CAIRO, AUG. 26 -- The United Nations announced today that Secretary General Javier Perez de Cuellar will meet Thursday in Jordan with Iraq's foreign minister to discuss the Persian Gulf crisis.

Also today, Iraq allowed 52 Americans to leave the country but continued to round up Westerners.

The announcement marked the first formal attempt by the U.N. leader to mediate in the international dispute sparked by Iraq's Aug. 2 invasion of Kuwait and its detention of thousands of Westerners.

U.S. national security adviser Brent Scowcroft said on ABC today that the Bush administration "would have no problem" with a mediation effort by Perez de Cuellar but made clear that the only thing the United States is ready to negotiate now would be "the timetable, the modalities" of an Iraqi withdrawal from Kuwait.

Iraqi leader Saddam Hussein, who has called for talks with the nations arrayed against him, has declared that his conquest of Kuwait is irreversible. But Iraqi Foreign Minister Tariq Aziz told Cable News Network today: "We are open to listen to suggestions. We have not closed the door to any idea, but this question is complicated by the American threat to Iraq."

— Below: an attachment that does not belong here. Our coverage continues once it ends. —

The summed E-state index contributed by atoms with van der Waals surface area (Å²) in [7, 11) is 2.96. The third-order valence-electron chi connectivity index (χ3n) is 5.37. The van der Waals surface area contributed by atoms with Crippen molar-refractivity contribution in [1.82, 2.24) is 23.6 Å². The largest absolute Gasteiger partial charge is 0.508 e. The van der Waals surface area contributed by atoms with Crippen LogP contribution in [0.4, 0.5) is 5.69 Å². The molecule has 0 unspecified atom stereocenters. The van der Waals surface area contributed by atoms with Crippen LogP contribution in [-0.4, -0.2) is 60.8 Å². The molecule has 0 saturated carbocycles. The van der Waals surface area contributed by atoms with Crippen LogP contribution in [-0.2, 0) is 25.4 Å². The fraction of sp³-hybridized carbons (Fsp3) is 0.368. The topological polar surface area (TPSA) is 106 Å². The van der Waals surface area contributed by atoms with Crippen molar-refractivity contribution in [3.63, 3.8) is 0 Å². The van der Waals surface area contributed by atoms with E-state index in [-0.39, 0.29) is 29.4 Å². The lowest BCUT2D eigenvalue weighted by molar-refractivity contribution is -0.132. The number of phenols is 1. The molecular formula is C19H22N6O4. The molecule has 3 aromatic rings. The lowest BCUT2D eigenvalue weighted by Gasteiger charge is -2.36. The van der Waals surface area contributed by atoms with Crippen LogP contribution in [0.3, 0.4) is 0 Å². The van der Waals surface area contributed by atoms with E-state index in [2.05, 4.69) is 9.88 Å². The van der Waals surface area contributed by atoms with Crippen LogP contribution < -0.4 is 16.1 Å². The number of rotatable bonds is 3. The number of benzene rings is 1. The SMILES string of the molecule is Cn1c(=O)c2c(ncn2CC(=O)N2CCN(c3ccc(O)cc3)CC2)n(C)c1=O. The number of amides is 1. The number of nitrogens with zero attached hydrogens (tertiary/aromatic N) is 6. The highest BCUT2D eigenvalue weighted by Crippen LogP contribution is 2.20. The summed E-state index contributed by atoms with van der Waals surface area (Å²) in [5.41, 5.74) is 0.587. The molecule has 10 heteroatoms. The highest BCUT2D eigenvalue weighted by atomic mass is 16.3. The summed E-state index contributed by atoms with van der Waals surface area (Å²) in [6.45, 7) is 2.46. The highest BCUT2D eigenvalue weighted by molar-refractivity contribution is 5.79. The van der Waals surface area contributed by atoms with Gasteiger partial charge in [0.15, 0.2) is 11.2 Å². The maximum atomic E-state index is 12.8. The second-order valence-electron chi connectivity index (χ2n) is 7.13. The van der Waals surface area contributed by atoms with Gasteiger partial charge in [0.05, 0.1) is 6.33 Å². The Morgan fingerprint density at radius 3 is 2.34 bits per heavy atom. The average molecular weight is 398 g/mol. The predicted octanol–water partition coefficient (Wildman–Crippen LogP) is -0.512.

In the Persian Gulf, U.S. warships shadowed a number of Iraqi vessels but did not exercise their new authority, granted Saturday by the U.N. Security Council, to use force to maintain a worldwide trade embargo against Iraq.

Soviet Foreign Minister Eduard Shevardnadze said today that Moscow will not use force in the gulf -- where an international armada of warships is deploying -- despite voting for the U.N. resolution. At a news conference with visiting French Foreign Minister Roland Dumas, Shevardnadze said that while Moscow will not object if other countries, including the United States, use military means to back up the embargo, "we have no such plans to use force or take part in such an operation."